Once the tags are finished, a (hacky) shell script tries to increment the number in the file by one, getting you ready for your next burn. (There is probably a wayyy cleaner script for that part, but hey, it works!)

Should Something Go Wrong

I've found that sometimes the tagging part can fail, so I made another action that just does the tagging, should it fail. Don't deselect the photos until it's done so you can ensure that you can just hit the "Tag Selected With Backup #" action.  Once you deselect the photos, they'll disappear from the @Not Backed Up folder, leaving you with any other photos that need to run through the system.

The Discs

I write the name of the backup ("A029") and then the date on the disc. I buy the discs by the 100 and store them on the spools that they originally come on. I take one off the top, burn it, write on it and then put it on the bottom of the stack. Easy enough.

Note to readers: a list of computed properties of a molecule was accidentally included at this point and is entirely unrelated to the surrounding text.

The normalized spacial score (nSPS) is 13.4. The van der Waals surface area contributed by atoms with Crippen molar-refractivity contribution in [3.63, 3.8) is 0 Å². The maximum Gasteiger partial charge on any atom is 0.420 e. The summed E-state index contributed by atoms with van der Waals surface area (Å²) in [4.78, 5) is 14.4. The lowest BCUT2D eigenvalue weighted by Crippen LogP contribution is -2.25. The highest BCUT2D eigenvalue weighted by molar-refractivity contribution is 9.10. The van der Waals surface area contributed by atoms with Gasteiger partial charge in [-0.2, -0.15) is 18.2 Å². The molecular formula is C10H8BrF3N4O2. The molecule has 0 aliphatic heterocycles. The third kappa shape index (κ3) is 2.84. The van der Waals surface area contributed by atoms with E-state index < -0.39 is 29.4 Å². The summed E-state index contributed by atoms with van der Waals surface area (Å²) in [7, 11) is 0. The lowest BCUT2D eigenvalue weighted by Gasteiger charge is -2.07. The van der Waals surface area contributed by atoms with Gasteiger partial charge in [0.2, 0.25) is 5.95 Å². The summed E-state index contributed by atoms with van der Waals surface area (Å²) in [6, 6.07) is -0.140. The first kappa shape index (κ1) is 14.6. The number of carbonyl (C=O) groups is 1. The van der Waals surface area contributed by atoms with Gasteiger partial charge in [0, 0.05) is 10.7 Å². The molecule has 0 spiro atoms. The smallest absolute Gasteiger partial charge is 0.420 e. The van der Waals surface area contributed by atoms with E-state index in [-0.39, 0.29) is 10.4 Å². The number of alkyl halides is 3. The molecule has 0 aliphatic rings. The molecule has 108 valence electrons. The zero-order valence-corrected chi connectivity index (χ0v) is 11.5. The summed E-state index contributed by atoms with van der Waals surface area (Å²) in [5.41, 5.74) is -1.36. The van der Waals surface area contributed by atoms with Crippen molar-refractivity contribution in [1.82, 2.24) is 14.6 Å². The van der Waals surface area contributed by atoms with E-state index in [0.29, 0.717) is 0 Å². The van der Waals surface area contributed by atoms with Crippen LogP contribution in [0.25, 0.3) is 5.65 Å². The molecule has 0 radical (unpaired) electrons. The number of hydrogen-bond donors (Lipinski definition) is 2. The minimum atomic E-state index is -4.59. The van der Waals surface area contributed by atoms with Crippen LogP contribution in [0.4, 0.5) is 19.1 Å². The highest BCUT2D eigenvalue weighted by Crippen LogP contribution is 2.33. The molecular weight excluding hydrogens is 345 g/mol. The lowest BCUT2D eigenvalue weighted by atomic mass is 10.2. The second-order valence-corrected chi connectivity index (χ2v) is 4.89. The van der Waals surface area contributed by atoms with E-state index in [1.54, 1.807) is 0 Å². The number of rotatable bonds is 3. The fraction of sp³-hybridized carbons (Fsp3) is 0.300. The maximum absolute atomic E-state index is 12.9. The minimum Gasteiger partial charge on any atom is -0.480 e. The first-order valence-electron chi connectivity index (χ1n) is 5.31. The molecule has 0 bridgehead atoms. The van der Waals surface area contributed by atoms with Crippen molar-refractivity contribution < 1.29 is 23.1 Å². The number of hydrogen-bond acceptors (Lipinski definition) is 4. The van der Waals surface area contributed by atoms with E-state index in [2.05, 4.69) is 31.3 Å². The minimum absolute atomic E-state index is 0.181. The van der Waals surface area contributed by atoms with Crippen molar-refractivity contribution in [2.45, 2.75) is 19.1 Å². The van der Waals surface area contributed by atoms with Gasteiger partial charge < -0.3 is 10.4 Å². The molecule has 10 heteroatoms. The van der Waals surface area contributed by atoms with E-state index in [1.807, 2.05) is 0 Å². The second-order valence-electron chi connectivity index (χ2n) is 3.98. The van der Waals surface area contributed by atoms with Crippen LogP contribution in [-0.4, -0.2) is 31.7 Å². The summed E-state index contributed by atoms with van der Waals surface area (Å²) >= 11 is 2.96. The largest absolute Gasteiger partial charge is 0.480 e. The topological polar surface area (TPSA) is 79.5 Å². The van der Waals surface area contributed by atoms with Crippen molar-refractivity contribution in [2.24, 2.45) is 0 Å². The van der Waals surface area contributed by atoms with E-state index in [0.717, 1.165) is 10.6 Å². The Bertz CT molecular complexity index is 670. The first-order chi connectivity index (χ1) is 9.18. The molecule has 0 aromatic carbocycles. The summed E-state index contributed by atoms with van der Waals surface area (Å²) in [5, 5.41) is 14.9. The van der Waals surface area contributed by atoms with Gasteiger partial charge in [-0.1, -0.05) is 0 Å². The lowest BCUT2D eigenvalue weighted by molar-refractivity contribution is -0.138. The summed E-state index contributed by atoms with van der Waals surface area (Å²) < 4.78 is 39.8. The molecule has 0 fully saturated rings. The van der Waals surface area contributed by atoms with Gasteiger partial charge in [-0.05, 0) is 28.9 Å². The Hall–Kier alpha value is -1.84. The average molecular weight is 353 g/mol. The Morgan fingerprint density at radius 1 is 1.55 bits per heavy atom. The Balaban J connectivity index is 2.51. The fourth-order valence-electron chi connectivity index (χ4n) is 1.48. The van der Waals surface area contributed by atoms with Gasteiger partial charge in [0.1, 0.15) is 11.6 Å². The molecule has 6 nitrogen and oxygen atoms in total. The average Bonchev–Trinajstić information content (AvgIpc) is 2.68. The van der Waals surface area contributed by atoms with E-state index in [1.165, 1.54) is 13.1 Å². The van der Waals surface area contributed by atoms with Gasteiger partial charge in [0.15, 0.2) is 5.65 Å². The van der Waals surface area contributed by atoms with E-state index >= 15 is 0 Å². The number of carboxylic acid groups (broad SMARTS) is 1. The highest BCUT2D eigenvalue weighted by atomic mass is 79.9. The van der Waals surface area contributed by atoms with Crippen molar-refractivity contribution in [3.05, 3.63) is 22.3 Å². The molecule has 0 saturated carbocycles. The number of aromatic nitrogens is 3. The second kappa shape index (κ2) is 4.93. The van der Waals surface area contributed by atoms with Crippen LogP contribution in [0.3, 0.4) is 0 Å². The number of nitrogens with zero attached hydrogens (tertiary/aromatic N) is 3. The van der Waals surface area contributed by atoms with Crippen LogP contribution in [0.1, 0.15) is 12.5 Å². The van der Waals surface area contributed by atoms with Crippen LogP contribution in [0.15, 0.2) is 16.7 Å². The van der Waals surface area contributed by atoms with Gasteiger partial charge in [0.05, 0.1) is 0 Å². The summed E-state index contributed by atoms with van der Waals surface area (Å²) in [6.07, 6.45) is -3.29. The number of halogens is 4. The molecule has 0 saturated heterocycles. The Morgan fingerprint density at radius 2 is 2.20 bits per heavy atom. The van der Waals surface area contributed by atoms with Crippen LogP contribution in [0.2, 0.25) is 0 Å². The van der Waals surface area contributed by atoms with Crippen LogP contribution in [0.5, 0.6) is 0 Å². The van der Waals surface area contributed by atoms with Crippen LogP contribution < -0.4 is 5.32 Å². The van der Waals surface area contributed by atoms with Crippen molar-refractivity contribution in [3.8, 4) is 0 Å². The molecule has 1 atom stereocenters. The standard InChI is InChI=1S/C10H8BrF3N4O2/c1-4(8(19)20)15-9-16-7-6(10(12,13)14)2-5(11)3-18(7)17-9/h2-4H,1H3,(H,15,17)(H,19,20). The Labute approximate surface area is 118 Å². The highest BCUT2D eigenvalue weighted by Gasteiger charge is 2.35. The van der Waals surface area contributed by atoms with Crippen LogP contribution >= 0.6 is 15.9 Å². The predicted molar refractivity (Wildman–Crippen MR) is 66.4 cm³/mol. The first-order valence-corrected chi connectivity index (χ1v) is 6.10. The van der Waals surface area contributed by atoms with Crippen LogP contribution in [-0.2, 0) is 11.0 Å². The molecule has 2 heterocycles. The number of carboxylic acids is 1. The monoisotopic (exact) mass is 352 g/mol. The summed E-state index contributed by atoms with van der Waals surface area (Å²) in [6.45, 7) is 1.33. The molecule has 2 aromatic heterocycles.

Every single photo in my Aperture library is tagged with "DVD" and "A0XX". Every photo I look at, I know there is a corresponding DVD in my closet with a copy of the photo.

Third Level - Classic Backup

For the third level, I use a classic backup strategy of just replicating my external drive to another external drive. You could use time machine or any other number of back up tools like that. This is probably (definitely) the least interesting, so I won't really talk about it. 

Am I Crazy?